Burton’s Maplewood Farm returns to Eagle County with bourbon maple syrup
Special to the Daily
Get the syrup
In Eagle County, you can find the Burton’s Maplewood Farm booth from 9 a.m. to 2 p.m. at the Minturn Market and from 9 a.m. to 1:30 p.m. at the Edwards Corner Farmers Market each Saturday. Stop by to sample three varieties of syrup each week.
EAGLE COUNTY — “You had me at bourbon.”
It’s that key word — bourbon — that gets people’s attention when maple syrup maestro Tim Burton is asking folks if they’d like to sample his bourbon barrel-aged maple syrup.
“That stops them in their tracks,” said Burton, who owns Burton’s Maplewood Farm in Medora, Indiana.
Burton and his golden elixir are likely familiar to some Eagle County residents. He has participated as a drop-in at the Minturn Market in years past and has been a popular vendor at Gourmet on Gore each year since 2012. When folks walk by the booth, they sometimes mistake the amber-colored syrup bottles for actual bottles of bourbon, Burton said.
“I tell them it is bourbon without the burn,” Burton said.
This summer, Burton has expanded into the Colorado, Wyoming and Utah farmers market scene. In Colorado alone, you can find the Burton’s Maplewood Farm at 10 farmers markets, including a variety in Denver, along with Breckenridge, Dillon and Steamboat Springs.
In Eagle County, you can find his booth from 9 a.m. to 2 p.m. at the Minturn Market and from 9 a.m. to 1:30 p.m. at the Edwards Corner Farmers Market each Saturday. Stop by to sample three varieties of syrup each week.
“People here are so progressive, and they are very nutritionally savvy,” Burton said regarding the company’s recent push west. “The farmers markets are so strongly supported here in Colorado because people want to know where their food is coming from.”
That and there is a “renaissance for high-end maple syrup,” Burton said.
“People are learning different ways to apply it as a natural sweetener and also how to use it as a savory component,” he said.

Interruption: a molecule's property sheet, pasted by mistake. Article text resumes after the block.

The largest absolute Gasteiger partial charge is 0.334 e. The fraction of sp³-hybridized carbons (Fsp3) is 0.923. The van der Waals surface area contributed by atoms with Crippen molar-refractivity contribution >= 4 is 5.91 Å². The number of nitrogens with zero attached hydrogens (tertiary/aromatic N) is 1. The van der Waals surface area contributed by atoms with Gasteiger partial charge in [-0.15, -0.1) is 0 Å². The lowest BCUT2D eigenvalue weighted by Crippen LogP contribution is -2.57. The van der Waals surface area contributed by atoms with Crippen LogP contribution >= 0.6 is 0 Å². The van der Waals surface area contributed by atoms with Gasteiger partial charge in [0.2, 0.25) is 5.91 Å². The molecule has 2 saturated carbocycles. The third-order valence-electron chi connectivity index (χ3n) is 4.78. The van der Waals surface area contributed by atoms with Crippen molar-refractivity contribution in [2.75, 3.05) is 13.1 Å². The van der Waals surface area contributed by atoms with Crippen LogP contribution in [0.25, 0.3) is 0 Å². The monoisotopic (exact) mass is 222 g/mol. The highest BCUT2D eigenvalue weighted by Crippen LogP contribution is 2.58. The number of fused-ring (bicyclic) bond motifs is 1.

One of his customers caramelizes onions using the bourbon barrel-aged syrup, which she layers atop hamburgers. Indeed, this syrup is not just for breakfast.
“Leave the pancakes in the pantry,” Burton said. “This is fantastic for savory applications, like in a maple-bourbon Dijon marinade for salmon or trout, or as a glaze on thick-cut bacon, Brussels sprouts, baby carrots or even green beans.”
Better with age
While it’s hard to improve on something as naturally perfect as pure maple syrup, Burton seem to have found a way. Drawing inspiration from small-batch distillers, he repurposes used spirit and beer barrels as storage vessels and hot-packs the maple syrup, infusing his amber elixir with the subtle, yet distinctive, flavors of each respective spirit.
The bourbon syrup has high country roots; it’s aged in used bourbon and rum barrels from Breckenridge Distillery. Each year, the limited-run syrup is the first to sell out.
“It’s easily the most popular barrel-aged syrup we do,” Burton said.
And there are other barrel-aged collaborations on the horizon. A batch of syrup has been aging in blackberry whiskey barrels from Denver distillery Leopold Bros. for the past three years. He plans to bottle it for the 2017 season, which is when he’ll also introduce another dear-to-Colorado-palates flavor into the mix: Palisade peaches. For the past few years, people have been telling him over and over to head west to Palisade. Last week, the stars aligned and Burton picked up two empty barrels — one peach brandy and one pear brandy — from Peach Street Distillers in Palisade.
Along with brewers and distillers, Burton’s signature aged syrups are super popular among some of America’s top chefs, including Wolfgang Puck, Rick Bayless (Rick uses the traditional syrup) and Chicago chef Stephanie Izard (winner of “America’s Top Chef”), who recently showcased Burton’s Maplewood Farms syrup on the Martha Stewart television show in 2014. Last year, Burton delivered a three-year aged Madagascar vanilla-bean Bourbon maple syrup to Sir Richard Branson’s Virgin Hotel in Chicago, Branson’s first American hotel.
Closer to home, plenty of big-name properties and chefs are paying attention, as well. Burton has done custom barrel-aged syrups for the Four Seasons Resort Vail and The Little Nell in Aspen.
Jason Brunson, the owner of hot spot Old Major in Denver, uses it to braise bacon, Burton said — and chef Alex Seidel at Mercantile Dining & Provision in Union Station uses Burton’s Maplewood Farm syrup in some dishes and sells bottles of it on the retail side.
Starting this fall, the syrup will be sold and served at high-end Colorado restaurants. To learn more about Burton’s Maplewood Farm and its artisan syrup, visit http://www.burtonsmaplewoodfarm.com.